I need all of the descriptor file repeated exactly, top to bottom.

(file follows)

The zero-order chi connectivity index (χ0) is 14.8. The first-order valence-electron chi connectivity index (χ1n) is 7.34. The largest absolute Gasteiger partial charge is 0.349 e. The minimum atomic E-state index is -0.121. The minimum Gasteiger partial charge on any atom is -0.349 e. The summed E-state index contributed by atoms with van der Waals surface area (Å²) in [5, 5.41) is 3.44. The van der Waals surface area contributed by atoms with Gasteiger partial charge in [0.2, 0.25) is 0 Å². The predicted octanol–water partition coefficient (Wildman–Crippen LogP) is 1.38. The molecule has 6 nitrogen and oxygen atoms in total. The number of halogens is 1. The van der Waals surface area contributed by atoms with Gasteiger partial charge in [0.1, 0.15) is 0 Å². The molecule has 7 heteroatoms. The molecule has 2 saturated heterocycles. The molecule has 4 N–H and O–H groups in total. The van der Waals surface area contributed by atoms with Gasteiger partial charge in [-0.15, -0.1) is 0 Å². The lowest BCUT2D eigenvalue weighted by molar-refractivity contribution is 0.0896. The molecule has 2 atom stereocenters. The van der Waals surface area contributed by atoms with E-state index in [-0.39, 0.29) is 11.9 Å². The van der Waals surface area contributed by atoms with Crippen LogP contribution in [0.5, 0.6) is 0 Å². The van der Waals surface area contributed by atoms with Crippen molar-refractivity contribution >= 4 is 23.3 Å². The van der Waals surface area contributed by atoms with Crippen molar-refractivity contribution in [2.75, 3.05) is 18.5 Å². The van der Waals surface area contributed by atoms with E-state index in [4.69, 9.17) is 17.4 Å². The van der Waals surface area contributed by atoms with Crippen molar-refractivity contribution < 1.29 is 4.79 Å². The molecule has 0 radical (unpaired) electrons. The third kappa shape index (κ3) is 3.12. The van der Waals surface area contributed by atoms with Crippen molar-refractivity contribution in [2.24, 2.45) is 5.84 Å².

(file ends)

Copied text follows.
The zero-order chi connectivity index (χ0) is 14.8. The first-order valence-electron chi connectivity index (χ1n) is 7.34. The largest absolute Gasteiger partial charge is 0.349 e. The minimum atomic E-state index is -0.121. The minimum Gasteiger partial charge on any atom is -0.349 e. The summed E-state index contributed by atoms with van der Waals surface area (Å²) in [5, 5.41) is 3.44. The van der Waals surface area contributed by atoms with Gasteiger partial charge in [0.2, 0.25) is 0 Å². The predicted octanol–water partition coefficient (Wildman–Crippen LogP) is 1.38. The molecule has 6 nitrogen and oxygen atoms in total. The number of halogens is 1. The van der Waals surface area contributed by atoms with Gasteiger partial charge in [0.1, 0.15) is 0 Å². The molecule has 7 heteroatoms. The molecule has 2 saturated heterocycles. The molecule has 4 N–H and O–H groups in total. The van der Waals surface area contributed by atoms with Gasteiger partial charge in [-0.15, -0.1) is 0 Å². The lowest BCUT2D eigenvalue weighted by molar-refractivity contribution is 0.0896. The molecule has 2 atom stereocenters. The van der Waals surface area contributed by atoms with E-state index in [-0.39, 0.29) is 11.9 Å². The van der Waals surface area contributed by atoms with Crippen LogP contribution in [0.5, 0.6) is 0 Å². The van der Waals surface area contributed by atoms with Crippen molar-refractivity contribution >= 4 is 23.3 Å². The van der Waals surface area contributed by atoms with Crippen molar-refractivity contribution in [2.75, 3.05) is 18.5 Å². The van der Waals surface area contributed by atoms with E-state index in [4.69, 9.17) is 17.4 Å². The van der Waals surface area contributed by atoms with Crippen molar-refractivity contribution < 1.29 is 4.79 Å². The molecule has 0 radical (unpaired) electrons. The third kappa shape index (κ3) is 3.12. The van der Waals surface area contributed by atoms with Crippen molar-refractivity contribution in [2.24, 2.45) is 5.84 Å².